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stud horse at an FT

stud horse at an FT

Postby jimbo&rooster » Sun Jan 08, 2012 2:39 pm

Can u ride a stud horse at a FT?

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Re: stud horse at an FT

Postby original mngsp » Sun Jan 08, 2012 3:13 pm

Some trials will flat out not allow stallions.

Even where its not stated as a rule, its usually frowned upon.
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Re: stud horse at an FT

Postby kninebirddog » Sun Jan 08, 2012 4:14 pm

You do need to ask the field chairman but even though there are people who know how to keep a stud under good control and manners even if there is a mare in estrus it still presents as a possible dangerous scenario...
It is no fun picking up a rider off the ground with hoof prints on their backside from a stallion that tried to mount their horse at an event.
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Re: stud horse at an FT

Postby Brushbustin Sporting Dogs » Sun Jan 08, 2012 8:08 pm

original mngsp wrote:Some trials will flat out not allow stallions.

Even where its not stated as a rule, its usually frowned upon.


Seriously!! What right would a host club have to tell me what I can ride.
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Re: stud horse at an FT

Postby original mngsp » Sun Jan 08, 2012 8:29 pm

Seriously!! What right would a host club have to tell me what I can ride.


The club that is working hard, providing volunteer labor, transporting and planting birds, providing food and beverages, paying expenses to get good qualified judges, driving dog wagon, etc so the event is fun and successful for the club, participants, judges, gallery and anyone else that is there.

I hope you get the point.
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Re: stud horse at an FT

Postby shags » Mon Jan 09, 2012 6:38 am

original mngsp wrote:
Seriously!! What right would a host club have to tell me what I can ride.


The club that is working hard, providing volunteer labor, transporting and planting birds, providing food and beverages, paying expenses to get good qualified judges, driving dog wagon, etc so the event is fun and successful for the club, participants, judges, gallery and anyone else that is there.

I hope you get the point.


Not to mention paying higher and higher insurance premiums because of liability issues associated with equine activities.
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Re: stud horse at an FT

Postby bigsugar » Mon Jan 09, 2012 9:50 am

If the trial clubs aren't liable for accidents that occur on the grounds then why would their insurance be high.
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Re: stud horse at an FT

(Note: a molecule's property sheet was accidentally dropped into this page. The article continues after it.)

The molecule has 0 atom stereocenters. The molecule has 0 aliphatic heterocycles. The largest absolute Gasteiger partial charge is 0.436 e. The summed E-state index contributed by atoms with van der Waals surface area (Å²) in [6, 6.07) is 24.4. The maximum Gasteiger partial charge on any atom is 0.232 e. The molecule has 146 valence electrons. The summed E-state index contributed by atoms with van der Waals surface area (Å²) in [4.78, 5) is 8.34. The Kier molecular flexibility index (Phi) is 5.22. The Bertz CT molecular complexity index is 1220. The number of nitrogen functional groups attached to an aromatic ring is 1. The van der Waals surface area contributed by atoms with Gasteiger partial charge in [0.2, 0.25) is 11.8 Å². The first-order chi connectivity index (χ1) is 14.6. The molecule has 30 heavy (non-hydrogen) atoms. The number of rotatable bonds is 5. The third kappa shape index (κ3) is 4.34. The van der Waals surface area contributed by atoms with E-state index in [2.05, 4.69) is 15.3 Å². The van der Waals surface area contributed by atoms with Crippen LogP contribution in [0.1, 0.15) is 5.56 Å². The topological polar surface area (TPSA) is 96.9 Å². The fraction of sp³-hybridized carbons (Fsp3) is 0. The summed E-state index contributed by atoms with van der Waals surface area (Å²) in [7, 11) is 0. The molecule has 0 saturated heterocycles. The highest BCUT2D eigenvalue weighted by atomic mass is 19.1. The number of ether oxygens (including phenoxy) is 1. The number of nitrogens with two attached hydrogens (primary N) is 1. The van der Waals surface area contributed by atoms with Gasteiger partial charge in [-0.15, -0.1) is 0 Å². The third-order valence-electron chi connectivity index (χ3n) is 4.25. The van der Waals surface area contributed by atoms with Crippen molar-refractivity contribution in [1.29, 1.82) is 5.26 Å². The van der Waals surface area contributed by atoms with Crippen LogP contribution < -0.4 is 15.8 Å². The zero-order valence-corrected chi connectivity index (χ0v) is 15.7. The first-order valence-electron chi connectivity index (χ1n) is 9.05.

Postby jimbo&rooster » Mon Jan 09, 2012 9:53 am

I figured that would be the case, and understand. We've got enough mares and geldings around that its not really an issue. I was just curious.

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Re: stud horse at an FT

Postby birddog1968 » Mon Jan 09, 2012 10:00 am

bigsugar wrote:If the trial clubs aren't liable for accidents that occur on the grounds then why would their insurance be high.


Just becuase everyone signs or is told the club isn't liable, doesn't mean it isn't very wise to carry insurance....alot of times signed waivers and disclaimers aren't worth the paper they are written on, especially in this sue happy world. State owned trial grounds or third party owned grounds may require clubs to carry insurance to insure that land owners aren't held liable. Is it not wise to protect, with another layer, the fine folks that allow us to enjoy what we love to do ?

Common sense unfortunately in this day and age.
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Re: stud horse at an FT

Postby ACooper » Mon Jan 09, 2012 10:05 am

Brushbustin Sporting Dogs wrote:
original mngsp wrote:Some trials will flat out not allow stallions.

Even where its not stated as a rule, its usually frowned upon.


Seriously!! What right would a host club have to tell me what I can ride.


This comment really surprises me.
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Re: stud horse at an FT

Postby markj » Mon Jan 09, 2012 11:05 am

Seriously!! What right would a host club have to tell me what I can ride.


Man you ever see a stud hoss go for a mare in season? Aint no stopping him. I never have seen anyone that can train a stud hoss to be on good behavior in this situation, they go nutso. Heck I recall a stud hoss Dad had almost tore me apart just trying to clean his stall. Was in a stall made of bridge plank..... Now if someone wants to throw a leg over one, I dont want to be there.
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Re: stud horse at an FT

Postby Brushbustin Sporting Dogs » Mon Jan 09, 2012 11:20 am

One of the nicest field trial horses I've seen is a stallion and he is rode at A lot of trials every year. A pro rides him and he is nice!! I won't say his name as you all think its a horrible thing and would prob call for him to be hung.

To answer the original question. Yes you can ride a stud horse at a field trial. There are NO rules against it.

Some people just over react. If I had a stud that I knew I could ride in a trial because I had done it time after time, how could someone honestly tell me I could ride him when I knew well and good I could. Guess I still have a Midwest trtain of thought!!!
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Re: stud horse at an FT

Postby shags » Mon Jan 09, 2012 11:38 am

bigsugar wrote:If the trial clubs aren't liable for accidents that occur on the grounds then why would their insurance be high.